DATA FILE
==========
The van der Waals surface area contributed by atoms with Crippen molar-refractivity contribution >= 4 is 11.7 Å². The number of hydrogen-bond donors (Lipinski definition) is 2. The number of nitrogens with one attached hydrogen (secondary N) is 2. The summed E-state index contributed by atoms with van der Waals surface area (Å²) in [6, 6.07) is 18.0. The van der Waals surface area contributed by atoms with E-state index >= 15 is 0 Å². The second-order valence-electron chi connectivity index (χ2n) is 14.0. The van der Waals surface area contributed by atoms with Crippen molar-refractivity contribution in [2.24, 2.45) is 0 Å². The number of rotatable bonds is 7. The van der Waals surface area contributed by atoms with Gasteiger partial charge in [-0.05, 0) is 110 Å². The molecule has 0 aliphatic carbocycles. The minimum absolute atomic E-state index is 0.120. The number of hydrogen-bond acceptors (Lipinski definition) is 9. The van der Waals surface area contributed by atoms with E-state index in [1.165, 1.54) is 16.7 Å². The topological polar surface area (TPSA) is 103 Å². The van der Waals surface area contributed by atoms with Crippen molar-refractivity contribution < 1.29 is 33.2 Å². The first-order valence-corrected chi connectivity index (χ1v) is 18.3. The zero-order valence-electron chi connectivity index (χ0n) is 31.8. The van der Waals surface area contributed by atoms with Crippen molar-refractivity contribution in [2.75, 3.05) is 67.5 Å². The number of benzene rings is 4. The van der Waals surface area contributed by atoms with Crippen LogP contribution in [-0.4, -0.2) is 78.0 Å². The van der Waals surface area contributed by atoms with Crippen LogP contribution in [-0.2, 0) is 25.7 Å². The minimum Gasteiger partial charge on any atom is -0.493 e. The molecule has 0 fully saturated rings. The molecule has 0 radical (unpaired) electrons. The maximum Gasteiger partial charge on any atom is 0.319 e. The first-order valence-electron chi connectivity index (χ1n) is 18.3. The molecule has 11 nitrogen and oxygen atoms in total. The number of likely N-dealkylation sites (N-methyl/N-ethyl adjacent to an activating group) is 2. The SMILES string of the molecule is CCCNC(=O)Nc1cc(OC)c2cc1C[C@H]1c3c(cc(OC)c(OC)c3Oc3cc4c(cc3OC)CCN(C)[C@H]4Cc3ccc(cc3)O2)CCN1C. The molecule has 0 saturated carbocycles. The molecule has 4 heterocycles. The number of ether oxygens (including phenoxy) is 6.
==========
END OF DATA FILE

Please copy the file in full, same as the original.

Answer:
The van der Waals surface area contributed by atoms with Crippen molar-refractivity contribution >= 4 is 11.7 Å². The number of hydrogen-bond donors (Lipinski definition) is 2. The number of nitrogens with one attached hydrogen (secondary N) is 2. The summed E-state index contributed by atoms with van der Waals surface area (Å²) in [6, 6.07) is 18.0. The van der Waals surface area contributed by atoms with E-state index >= 15 is 0 Å². The second-order valence-electron chi connectivity index (χ2n) is 14.0. The van der Waals surface area contributed by atoms with Crippen molar-refractivity contribution in [2.24, 2.45) is 0 Å². The number of rotatable bonds is 7. The van der Waals surface area contributed by atoms with Gasteiger partial charge in [-0.05, 0) is 110 Å². The molecule has 0 aliphatic carbocycles. The minimum absolute atomic E-state index is 0.120. The number of hydrogen-bond acceptors (Lipinski definition) is 9. The van der Waals surface area contributed by atoms with E-state index in [1.165, 1.54) is 16.7 Å². The topological polar surface area (TPSA) is 103 Å². The van der Waals surface area contributed by atoms with Crippen molar-refractivity contribution < 1.29 is 33.2 Å². The first-order valence-corrected chi connectivity index (χ1v) is 18.3. The zero-order valence-electron chi connectivity index (χ0n) is 31.8. The van der Waals surface area contributed by atoms with Crippen molar-refractivity contribution in [2.75, 3.05) is 67.5 Å². The number of benzene rings is 4. The van der Waals surface area contributed by atoms with Crippen LogP contribution in [-0.4, -0.2) is 78.0 Å². The van der Waals surface area contributed by atoms with Crippen LogP contribution in [-0.2, 0) is 25.7 Å². The minimum Gasteiger partial charge on any atom is -0.493 e. The molecule has 0 fully saturated rings. The molecule has 0 radical (unpaired) electrons. The maximum Gasteiger partial charge on any atom is 0.319 e. The first-order valence-electron chi connectivity index (χ1n) is 18.3. The molecule has 11 nitrogen and oxygen atoms in total. The number of likely N-dealkylation sites (N-methyl/N-ethyl adjacent to an activating group) is 2. The SMILES string of the molecule is CCCNC(=O)Nc1cc(OC)c2cc1C[C@H]1c3c(cc(OC)c(OC)c3Oc3cc4c(cc3OC)CCN(C)[C@H]4Cc3ccc(cc3)O2)CCN1C. The molecule has 0 saturated carbocycles. The molecule has 4 heterocycles. The number of ether oxygens (including phenoxy) is 6.